Results Top


Age varies between 16 and 50 years with maximum patients in 16–24-year age group in TENS group whereas in Plating group, maximum patients in age group 34–42 years as well as in 43–50 years, maximum number of patients managed conservatively were in older age group, i.e., 43–50 years; the mean age of the patients was 30.58 years in TENS nailing and 33.58 years in Plating group. Mean age of patient treated conservatively was 34.92 years. The standard deviation for TENS group was 10.22, for Plating group was 10.09, and for Conservative group was 10.53 [Table 1].
Table 1: Age distribution

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Majority of the patients present within 1 week, 8 patients were admitted within 1 day while 12 patients were admitted within 1 week. Patients in the nonoperative group were treated on OPD basis [Figure 1]. They were admitted only when an associated severe injury was there. Maximum number of patients, i.e., 18 (67%) were operated within 7 days of injury and 6 patients were operated within 2 weeks of injury. Majority of patients in all three groups (TENS, Plating, and Conservative) were discharged within 10 days [Figure 2]. The man duration of stay in hospital for TENS is 9.08, for Plating is 9.42, and for Conservative is 0.83.
Figure 1: Mean time between trauma and surgery (days)

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Figure 2: Mean duration of stay in hospital (days)

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Majority of the fractures managed operatively united within 10–12 weeks (91% in TENS group and 75% in planting group). However, the ones managed conservatively were a little late to unite with majority, i.e., 64% taking more than 12 weeks [Table 2]. Mean time to union is the three groups, i.e., TENS, Plating, and Conservative which was found to be 12.18, 12.75, and 15.18 weeks, respectively. Nonunion found in two cases, one in TENS group and another in Conservative group. No non union found in Plating group [Figure 3].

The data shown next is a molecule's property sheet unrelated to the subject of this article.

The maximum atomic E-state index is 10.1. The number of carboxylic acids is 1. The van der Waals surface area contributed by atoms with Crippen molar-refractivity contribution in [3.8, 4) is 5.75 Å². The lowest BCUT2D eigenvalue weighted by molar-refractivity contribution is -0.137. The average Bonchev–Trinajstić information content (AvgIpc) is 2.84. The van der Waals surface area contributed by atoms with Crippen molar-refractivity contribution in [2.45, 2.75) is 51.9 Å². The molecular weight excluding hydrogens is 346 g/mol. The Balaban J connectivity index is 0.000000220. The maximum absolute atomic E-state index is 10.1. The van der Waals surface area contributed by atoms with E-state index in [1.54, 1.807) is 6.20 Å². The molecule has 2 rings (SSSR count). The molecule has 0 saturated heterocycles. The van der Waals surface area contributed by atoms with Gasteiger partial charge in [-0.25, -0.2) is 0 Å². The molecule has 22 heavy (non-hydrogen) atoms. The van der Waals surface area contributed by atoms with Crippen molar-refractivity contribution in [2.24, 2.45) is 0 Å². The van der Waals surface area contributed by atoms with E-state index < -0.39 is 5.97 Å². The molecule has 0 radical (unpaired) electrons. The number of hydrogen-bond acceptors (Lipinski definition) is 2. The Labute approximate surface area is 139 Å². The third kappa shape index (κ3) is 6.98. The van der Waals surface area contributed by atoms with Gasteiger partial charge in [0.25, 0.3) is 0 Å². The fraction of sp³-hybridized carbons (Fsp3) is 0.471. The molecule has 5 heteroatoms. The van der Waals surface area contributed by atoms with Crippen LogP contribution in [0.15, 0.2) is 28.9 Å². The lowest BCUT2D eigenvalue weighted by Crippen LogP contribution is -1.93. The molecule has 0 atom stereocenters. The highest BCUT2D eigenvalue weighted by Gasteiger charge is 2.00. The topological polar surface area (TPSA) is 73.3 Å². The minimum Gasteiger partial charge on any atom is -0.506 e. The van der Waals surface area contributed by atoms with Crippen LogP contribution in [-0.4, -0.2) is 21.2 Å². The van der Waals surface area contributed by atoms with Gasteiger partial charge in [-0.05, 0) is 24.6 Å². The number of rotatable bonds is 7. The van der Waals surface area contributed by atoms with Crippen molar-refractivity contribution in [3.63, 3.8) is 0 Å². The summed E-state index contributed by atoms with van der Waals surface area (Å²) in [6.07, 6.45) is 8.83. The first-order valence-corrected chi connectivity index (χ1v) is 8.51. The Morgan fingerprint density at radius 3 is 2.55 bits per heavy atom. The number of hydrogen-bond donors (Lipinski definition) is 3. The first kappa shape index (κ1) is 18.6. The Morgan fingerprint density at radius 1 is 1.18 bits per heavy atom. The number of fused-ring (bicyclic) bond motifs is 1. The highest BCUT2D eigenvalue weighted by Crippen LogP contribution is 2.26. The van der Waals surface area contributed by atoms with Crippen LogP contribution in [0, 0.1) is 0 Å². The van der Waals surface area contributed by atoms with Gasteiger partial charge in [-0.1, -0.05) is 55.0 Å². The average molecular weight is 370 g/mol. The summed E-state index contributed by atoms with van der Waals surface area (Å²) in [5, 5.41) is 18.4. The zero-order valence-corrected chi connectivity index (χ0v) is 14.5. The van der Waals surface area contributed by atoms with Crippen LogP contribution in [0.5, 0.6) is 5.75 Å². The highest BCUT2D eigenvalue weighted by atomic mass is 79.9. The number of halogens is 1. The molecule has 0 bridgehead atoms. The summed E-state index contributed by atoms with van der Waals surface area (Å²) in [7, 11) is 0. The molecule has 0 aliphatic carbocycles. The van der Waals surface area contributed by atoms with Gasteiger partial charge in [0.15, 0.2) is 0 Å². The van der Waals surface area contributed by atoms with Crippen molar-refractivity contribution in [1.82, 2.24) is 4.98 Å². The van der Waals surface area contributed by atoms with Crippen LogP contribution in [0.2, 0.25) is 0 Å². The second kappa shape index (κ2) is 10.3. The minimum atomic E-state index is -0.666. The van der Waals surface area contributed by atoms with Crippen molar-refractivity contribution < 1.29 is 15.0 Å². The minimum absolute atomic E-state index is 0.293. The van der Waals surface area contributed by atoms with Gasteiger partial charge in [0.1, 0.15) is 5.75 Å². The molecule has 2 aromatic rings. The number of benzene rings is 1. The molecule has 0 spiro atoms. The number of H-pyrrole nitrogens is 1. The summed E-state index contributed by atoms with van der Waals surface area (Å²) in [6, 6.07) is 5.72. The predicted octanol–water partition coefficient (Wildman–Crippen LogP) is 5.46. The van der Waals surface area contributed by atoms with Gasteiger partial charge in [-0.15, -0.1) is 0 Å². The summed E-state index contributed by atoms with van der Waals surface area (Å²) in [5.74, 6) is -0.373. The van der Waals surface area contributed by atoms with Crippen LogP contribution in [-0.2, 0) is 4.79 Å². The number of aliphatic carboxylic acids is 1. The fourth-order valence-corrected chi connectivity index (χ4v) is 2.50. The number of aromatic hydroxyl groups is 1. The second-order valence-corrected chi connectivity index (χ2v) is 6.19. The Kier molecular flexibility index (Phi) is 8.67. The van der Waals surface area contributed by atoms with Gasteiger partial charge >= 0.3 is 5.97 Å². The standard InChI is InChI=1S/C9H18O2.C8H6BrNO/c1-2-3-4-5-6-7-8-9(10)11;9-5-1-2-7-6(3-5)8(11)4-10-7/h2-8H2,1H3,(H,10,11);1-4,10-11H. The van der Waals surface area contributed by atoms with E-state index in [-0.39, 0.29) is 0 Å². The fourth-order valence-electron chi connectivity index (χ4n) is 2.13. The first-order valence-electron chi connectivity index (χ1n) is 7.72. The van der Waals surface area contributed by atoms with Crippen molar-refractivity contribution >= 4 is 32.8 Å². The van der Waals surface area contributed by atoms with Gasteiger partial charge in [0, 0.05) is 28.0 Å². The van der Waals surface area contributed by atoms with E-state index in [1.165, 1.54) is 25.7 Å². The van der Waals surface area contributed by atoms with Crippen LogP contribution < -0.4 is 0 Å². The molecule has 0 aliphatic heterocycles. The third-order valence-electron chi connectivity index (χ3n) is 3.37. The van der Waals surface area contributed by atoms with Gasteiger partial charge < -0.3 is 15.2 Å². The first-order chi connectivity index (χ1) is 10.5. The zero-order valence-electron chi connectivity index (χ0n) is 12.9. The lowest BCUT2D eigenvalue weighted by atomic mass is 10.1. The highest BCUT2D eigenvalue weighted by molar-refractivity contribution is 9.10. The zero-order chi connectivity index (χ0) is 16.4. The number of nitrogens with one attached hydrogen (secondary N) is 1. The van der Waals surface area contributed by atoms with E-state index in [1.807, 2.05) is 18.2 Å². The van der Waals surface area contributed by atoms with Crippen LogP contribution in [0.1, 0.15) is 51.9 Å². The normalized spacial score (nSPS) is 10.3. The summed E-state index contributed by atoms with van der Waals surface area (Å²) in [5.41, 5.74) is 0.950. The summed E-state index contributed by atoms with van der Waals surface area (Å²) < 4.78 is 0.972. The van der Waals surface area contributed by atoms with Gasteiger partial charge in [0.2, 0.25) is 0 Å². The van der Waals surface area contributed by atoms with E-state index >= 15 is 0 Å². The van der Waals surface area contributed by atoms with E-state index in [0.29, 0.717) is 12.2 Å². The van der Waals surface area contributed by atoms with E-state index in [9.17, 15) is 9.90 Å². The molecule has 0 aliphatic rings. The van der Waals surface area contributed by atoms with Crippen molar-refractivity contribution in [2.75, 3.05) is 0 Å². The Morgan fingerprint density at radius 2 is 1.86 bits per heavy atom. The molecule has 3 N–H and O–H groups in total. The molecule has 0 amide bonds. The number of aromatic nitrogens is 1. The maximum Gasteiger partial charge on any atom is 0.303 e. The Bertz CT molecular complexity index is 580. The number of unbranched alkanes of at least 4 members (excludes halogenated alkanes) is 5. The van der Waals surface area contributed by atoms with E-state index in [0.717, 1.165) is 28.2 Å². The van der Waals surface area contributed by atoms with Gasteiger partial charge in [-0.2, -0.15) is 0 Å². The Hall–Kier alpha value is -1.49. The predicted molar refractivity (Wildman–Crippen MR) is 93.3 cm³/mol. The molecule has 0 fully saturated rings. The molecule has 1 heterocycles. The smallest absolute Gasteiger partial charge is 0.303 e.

Figure 3: Mean time to union (weeks)

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Table 2: Time to union (weeks)

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The functional outcome was assessed by Constant–Murley Score. Functional outcome scores were better for operative group as compared to nonoperative group. In both TENS and Plating group, results were similar, both group had excellent outcome in 50%, good is 16.7%, fair is 25%, and poor is 8.3%. In Conservative group unlike in TENS and Plating excellent, outcome was 25% only, good was 25%, fair 33.3%, and poor was 16.7% [Table 3].
Table 3: Functional outcome

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Most common associated injury was found to be distal radius fracture in all three groups. One case each of associated with tibia and fibula fracture was seen in the plated group. In the Conservative group apart from distal radius fracture, one surgical neck fracture was associated [Table 4].
Table 4: Associated injury

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  Discussion Top